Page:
More than 200 coastal councils across Australia will be able to better protect themselves against erosion and flooding threats with a new tool that provides them with almost everything they need to prepare for climate change impacts.
The beta version of a coastal climate risk management framework, CoastAdapt, was launched this weekin Melbourne by the National Climate Change Adaptation Research Facility (NCCARF) at a meeting withlocal, state and national leaders in coastal management.
CoastAdapt brings together a diverse range of information, maps, guidance, and Australian andinternational examples of coastal adaptation in three main sections:
– Current reliable information on all aspects of coastal management affected by climate changeincluding access to nationally consistent data sets.
– A decision support system known as C-CADS, which takes users through the steps to determinewhat response is necessary, the timing of actions, costs as well as how to monitor and evaluatethe results.
– An online forum for the community of adaptors where they can share problems, news and ideas.Coast councils can put their relevant area into the website and get detailed information on sea level risesand flooding threats until 2100.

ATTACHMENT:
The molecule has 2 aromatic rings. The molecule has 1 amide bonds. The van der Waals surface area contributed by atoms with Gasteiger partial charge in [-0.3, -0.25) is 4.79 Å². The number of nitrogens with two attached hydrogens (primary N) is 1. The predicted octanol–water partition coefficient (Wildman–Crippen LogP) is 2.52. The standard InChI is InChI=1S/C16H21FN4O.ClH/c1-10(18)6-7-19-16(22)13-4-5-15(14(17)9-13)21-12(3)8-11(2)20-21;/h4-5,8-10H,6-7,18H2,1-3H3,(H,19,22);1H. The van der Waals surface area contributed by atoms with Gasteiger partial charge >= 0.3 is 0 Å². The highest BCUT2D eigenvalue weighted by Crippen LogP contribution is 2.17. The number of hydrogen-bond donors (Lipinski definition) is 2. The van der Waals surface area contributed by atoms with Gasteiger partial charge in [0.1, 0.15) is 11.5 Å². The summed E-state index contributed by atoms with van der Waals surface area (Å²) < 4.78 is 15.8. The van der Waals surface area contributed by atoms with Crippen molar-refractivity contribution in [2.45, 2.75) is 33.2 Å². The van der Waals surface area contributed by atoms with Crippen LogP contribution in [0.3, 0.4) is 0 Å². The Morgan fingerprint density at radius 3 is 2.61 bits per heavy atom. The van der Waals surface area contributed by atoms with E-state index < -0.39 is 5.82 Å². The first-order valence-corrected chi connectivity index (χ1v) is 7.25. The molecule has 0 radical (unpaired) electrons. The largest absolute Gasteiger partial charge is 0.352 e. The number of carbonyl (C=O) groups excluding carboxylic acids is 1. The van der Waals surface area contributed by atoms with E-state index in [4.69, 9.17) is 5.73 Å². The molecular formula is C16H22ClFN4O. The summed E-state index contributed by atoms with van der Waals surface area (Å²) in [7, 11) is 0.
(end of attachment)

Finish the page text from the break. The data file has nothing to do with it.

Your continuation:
Storm surge, king tidesanderosion
“Managing the coast is an important priority for Australia as we plan for the challenges associated withclimate change,” said Professor Jean Palutikof, director of NCCARF, based at Griffith University.
“Australia’s highly urbanised coastal zone already faces flooding risks from storm surge, king tides,beach erosion, and cyclones and these risks will only increase with projected climate change impacts ofmore intense storms and sea level rise.
“What sets CoastAdapt apart is its authoritative advice and guidance that has been developed withsustained and extensive stakeholder input.”
While CoastAdapt is based on the latest peer-reviewed science and has been extensively reviewed bytechnical and non-technical users, it is presented in an accessible style to make it easy to use, even forusers without a technical background.
In developing CoastAdapt, NCCARF incorporated input from about 700 coastal decision makers throughan extensive consultation process.
Nine local governments and one industry group have also been involved as tool development partners toprovide detailed feedback on both the structure and content of the tool.
Decision-makers are being given early access to the beta tool to provide feedback before it is finalised inFebruary 2017.
CoastAdapt is funded by the Australian Department of the Environment and Energy. For more information visit theNCCARF website.